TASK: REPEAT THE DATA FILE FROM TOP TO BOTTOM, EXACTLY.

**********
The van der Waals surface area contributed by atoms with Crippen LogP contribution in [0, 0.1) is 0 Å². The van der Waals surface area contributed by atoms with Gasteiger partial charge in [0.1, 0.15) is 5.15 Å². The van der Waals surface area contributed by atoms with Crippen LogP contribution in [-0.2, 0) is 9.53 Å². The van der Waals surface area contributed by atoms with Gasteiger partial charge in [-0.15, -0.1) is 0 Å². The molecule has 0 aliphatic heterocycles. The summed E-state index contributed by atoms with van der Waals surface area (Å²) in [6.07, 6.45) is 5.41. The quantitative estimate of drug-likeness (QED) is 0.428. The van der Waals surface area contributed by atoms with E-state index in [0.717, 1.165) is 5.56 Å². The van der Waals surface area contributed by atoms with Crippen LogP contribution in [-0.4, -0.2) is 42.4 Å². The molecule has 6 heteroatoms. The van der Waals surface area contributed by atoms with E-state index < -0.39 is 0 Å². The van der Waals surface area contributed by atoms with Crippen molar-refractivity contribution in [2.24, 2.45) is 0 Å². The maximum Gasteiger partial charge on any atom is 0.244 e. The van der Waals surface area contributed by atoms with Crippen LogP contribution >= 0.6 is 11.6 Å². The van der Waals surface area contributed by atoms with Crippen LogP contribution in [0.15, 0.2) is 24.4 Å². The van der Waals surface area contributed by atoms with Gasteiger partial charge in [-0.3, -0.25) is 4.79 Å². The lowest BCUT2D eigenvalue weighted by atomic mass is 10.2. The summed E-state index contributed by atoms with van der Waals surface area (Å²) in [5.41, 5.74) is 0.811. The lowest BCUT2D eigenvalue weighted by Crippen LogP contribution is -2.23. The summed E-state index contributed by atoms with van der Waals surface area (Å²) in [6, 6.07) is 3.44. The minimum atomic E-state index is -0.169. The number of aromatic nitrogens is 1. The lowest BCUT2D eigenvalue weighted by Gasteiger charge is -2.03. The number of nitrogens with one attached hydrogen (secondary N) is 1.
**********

The van der Waals surface area contributed by atoms with Crippen LogP contribution in [0, 0.1) is 0 Å². The van der Waals surface area contributed by atoms with Gasteiger partial charge in [0.1, 0.15) is 5.15 Å². The van der Waals surface area contributed by atoms with Crippen LogP contribution in [-0.2, 0) is 9.53 Å². The van der Waals surface area contributed by atoms with Gasteiger partial charge in [-0.15, -0.1) is 0 Å². The molecule has 0 aliphatic heterocycles. The summed E-state index contributed by atoms with van der Waals surface area (Å²) in [6.07, 6.45) is 5.41. The quantitative estimate of drug-likeness (QED) is 0.428. The van der Waals surface area contributed by atoms with E-state index in [0.717, 1.165) is 5.56 Å². The van der Waals surface area contributed by atoms with Crippen LogP contribution in [-0.4, -0.2) is 42.4 Å². The molecule has 6 heteroatoms. The van der Waals surface area contributed by atoms with E-state index < -0.39 is 0 Å². The van der Waals surface area contributed by atoms with Crippen molar-refractivity contribution in [2.24, 2.45) is 0 Å². The maximum Gasteiger partial charge on any atom is 0.244 e. The van der Waals surface area contributed by atoms with Crippen LogP contribution >= 0.6 is 11.6 Å². The van der Waals surface area contributed by atoms with Crippen LogP contribution in [0.15, 0.2) is 24.4 Å². The van der Waals surface area contributed by atoms with Gasteiger partial charge in [-0.3, -0.25) is 4.79 Å². The lowest BCUT2D eigenvalue weighted by atomic mass is 10.2. The summed E-state index contributed by atoms with van der Waals surface area (Å²) in [5.41, 5.74) is 0.811. The lowest BCUT2D eigenvalue weighted by Crippen LogP contribution is -2.23. The summed E-state index contributed by atoms with van der Waals surface area (Å²) in [6, 6.07) is 3.44. The minimum atomic E-state index is -0.169. The number of aromatic nitrogens is 1. The lowest BCUT2D eigenvalue weighted by Gasteiger charge is -2.03. The number of nitrogens with one attached hydrogen (secondary N) is 1.